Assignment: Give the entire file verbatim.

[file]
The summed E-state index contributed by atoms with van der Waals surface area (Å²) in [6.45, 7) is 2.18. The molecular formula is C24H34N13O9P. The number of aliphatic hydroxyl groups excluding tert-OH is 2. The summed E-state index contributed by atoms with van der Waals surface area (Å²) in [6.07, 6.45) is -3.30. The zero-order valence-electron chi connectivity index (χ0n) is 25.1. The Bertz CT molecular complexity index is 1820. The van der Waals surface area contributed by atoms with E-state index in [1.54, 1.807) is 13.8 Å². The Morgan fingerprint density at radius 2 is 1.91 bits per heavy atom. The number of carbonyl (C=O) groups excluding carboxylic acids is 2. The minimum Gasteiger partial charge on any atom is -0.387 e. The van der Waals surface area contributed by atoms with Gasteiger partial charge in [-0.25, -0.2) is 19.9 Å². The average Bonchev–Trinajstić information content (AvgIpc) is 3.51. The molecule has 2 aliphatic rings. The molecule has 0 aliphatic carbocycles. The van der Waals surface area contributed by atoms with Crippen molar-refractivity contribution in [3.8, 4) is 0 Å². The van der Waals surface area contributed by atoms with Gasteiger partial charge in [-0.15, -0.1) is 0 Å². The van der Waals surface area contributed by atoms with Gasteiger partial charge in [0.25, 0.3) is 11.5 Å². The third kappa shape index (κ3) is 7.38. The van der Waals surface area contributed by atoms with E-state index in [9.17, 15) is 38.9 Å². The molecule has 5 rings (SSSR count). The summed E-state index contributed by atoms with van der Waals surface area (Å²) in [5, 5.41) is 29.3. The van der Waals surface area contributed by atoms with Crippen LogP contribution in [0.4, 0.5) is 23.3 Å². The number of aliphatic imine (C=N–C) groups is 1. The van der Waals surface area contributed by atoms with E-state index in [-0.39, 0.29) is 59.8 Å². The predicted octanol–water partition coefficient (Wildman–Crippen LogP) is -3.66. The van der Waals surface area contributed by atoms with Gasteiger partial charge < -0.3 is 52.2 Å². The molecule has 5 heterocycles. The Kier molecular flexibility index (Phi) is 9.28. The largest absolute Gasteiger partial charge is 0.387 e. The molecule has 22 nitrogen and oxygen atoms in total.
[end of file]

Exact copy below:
The summed E-state index contributed by atoms with van der Waals surface area (Å²) in [6.45, 7) is 2.18. The molecular formula is C24H34N13O9P. The number of aliphatic hydroxyl groups excluding tert-OH is 2. The summed E-state index contributed by atoms with van der Waals surface area (Å²) in [6.07, 6.45) is -3.30. The zero-order valence-electron chi connectivity index (χ0n) is 25.1. The Bertz CT molecular complexity index is 1820. The van der Waals surface area contributed by atoms with E-state index in [1.54, 1.807) is 13.8 Å². The Morgan fingerprint density at radius 2 is 1.91 bits per heavy atom. The number of carbonyl (C=O) groups excluding carboxylic acids is 2. The minimum Gasteiger partial charge on any atom is -0.387 e. The van der Waals surface area contributed by atoms with Gasteiger partial charge in [-0.25, -0.2) is 19.9 Å². The average Bonchev–Trinajstić information content (AvgIpc) is 3.51. The molecule has 2 aliphatic rings. The molecule has 0 aliphatic carbocycles. The van der Waals surface area contributed by atoms with Crippen molar-refractivity contribution in [3.8, 4) is 0 Å². The van der Waals surface area contributed by atoms with Gasteiger partial charge in [-0.15, -0.1) is 0 Å². The van der Waals surface area contributed by atoms with Gasteiger partial charge in [0.25, 0.3) is 11.5 Å². The third kappa shape index (κ3) is 7.38. The van der Waals surface area contributed by atoms with E-state index in [9.17, 15) is 38.9 Å². The molecule has 5 rings (SSSR count). The summed E-state index contributed by atoms with van der Waals surface area (Å²) in [5, 5.41) is 29.3. The van der Waals surface area contributed by atoms with Crippen LogP contribution in [0.4, 0.5) is 23.3 Å². The number of aliphatic imine (C=N–C) groups is 1. The van der Waals surface area contributed by atoms with E-state index in [-0.39, 0.29) is 59.8 Å². The predicted octanol–water partition coefficient (Wildman–Crippen LogP) is -3.66. The van der Waals surface area contributed by atoms with Gasteiger partial charge < -0.3 is 52.2 Å². The molecule has 5 heterocycles. The Kier molecular flexibility index (Phi) is 9.28. The largest absolute Gasteiger partial charge is 0.387 e. The molecule has 22 nitrogen and oxygen atoms in total.